It wasn't the first time that Milosevic and other politicians had threatened Velickovic. In a chapter of Amor Mundi titled "A Short and Very Personal History of Threats," he mentions threats communicated to him from Bosnian Serb general and indicted war criminal Ratko Mladic and murdered Serb paramilitary leader Zeljko "Arkan" Raznatovic.
Velickovic resurfaced in 1998 as the editor of Alexandria Biblioteka. He started it in an even chillier environment for independent media with the support of the independent weekly Vreme and help from the Open Society Institute and the Fund for Central and East European Book Projects. "It was obvious that we missed a magazine of its type in Serbia," Velickovic observes. "Serious but popular. It was a challenge, too, to start a magazine about international political and cultural matters in a country where xenophobia and isolation were at their highest levels."
Those conditions were heightened by two factors. The first was a draconian "Information Law" passed by the Milosevic regime. Its most cunning and devastating provision allowed those who merely felt wronged by an article to sue the media outlet that published or broadcast the material. This wasn't a libel law, but merely a means by which offended Milosevic cronies could sue media outlets in courts rigged by the regime. The whopping "fines" that resulted from such "trials" stifled most independent media and put a few out of business. The second factor, of course, was the NATO bombing and the martial law that accompanied it.
In this poisonous atmosphere, Velickovic made some gutsy choices for Alexandria, including the publication of portions of Tim Judah's often unflattering study, The Serbs, and Noel Malcolm's Kosovo: A Short History. He also chose to publish translations of essays by economist Jeffrey Sachs and philanthropist George Soros. A Serbian translation of Hannah Arendt's The Origins of Totalitarianism was published on- and offline. "It was especially a challenge during bombing and martial law," Velickovic says. "But I do think that we had a very important role as a small light in dark times."
Alexandria ran into continued difficulties right up to the revolution. This past summer issue of Alexandria, in fact, was kept off the newsstands by continuing harassment of the magazine's distribution network. "That group was chased off the streets by Milosevic's police," Velickovic observes. "They were not able to sell many issues."
The Oct. 5 storming of the Yugoslav Parliament building was the defining moment of the Serbian revolution, but those who know the Balkans well might point to the seizure of state media outlets that day as even more important. State media in Serbia had a large part in bringing Milosevic to power and it fanned the flames of nationalist hatred that resulted in four wars in a decade. On Oct. 5, the lockstep state media changed its stripes overnight. The daily newspaper Politika, for instance, was a primary mouthpiece for Milosevic's regime; it was "independent" by Oct. 7. State television and radio were equally and instantly "flexible."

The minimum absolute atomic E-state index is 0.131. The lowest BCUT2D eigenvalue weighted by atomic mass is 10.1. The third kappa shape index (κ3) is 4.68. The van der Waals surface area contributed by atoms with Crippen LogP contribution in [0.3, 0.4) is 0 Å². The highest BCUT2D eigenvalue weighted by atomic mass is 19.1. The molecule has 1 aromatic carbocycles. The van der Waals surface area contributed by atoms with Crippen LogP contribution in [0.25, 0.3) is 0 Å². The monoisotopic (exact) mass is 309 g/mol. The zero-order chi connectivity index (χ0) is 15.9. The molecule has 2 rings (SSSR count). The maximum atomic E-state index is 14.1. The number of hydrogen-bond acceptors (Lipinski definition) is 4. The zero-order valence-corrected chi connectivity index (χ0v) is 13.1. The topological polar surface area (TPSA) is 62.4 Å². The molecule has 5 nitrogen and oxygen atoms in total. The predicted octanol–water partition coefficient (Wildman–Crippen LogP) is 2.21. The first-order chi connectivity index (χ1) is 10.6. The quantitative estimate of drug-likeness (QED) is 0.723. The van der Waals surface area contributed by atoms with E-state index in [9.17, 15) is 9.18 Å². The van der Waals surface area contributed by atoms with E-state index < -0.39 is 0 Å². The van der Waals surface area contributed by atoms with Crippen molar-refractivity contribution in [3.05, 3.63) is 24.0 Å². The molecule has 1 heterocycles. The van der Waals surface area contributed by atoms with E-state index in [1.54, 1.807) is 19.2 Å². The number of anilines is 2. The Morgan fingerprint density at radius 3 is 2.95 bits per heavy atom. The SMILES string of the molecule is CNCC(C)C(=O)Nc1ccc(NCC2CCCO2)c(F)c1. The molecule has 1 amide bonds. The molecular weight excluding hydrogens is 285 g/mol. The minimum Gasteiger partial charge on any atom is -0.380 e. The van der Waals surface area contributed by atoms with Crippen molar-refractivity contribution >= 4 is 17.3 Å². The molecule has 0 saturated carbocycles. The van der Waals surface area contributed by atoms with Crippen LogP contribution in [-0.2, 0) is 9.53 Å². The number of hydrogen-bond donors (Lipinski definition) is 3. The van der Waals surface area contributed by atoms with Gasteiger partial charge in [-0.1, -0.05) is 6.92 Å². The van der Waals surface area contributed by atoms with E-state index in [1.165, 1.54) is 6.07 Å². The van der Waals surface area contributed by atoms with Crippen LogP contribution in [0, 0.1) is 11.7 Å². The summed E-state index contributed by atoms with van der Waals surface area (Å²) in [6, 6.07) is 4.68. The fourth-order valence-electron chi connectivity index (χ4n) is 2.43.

At the end of our phone conversation, I ask Velickovic about this sudden 180-degree change in the state media and the public's reaction to it. He argues that "a great number of people knew that we lived in lies. So there is a skepticism. I am a big skeptic about Politika and state television. I doubt that they can be easily transformed. They must be changed completely. You can keep the hardware, but you must change all the software." He says the "new software" is already available in independent broadcast media like Radio B92 and weeklies like Vreme.
Independents like Alexandria will soon fight it out in a nascent capitalist economy where the major media outlets that supported Milosevic have suddenly ditched him for a new look. "It will be a struggle for the market," Velickovic says dryly. On the upside, he notes that Vreme had healthy gains in circulation over the last month or so. "But will that continue?" asks Velickovic. "Or will people turn to more conservative and softer papers that are not so critical?"
The answer to Velickovic's question may decide whether Serbs have traded in the harsh isolation and misery under which they languished for more than a decade for a milder form of the same thing.
Richard Byrne is a writer based in Washington, DC, who has freelanced extensively in Central Europe.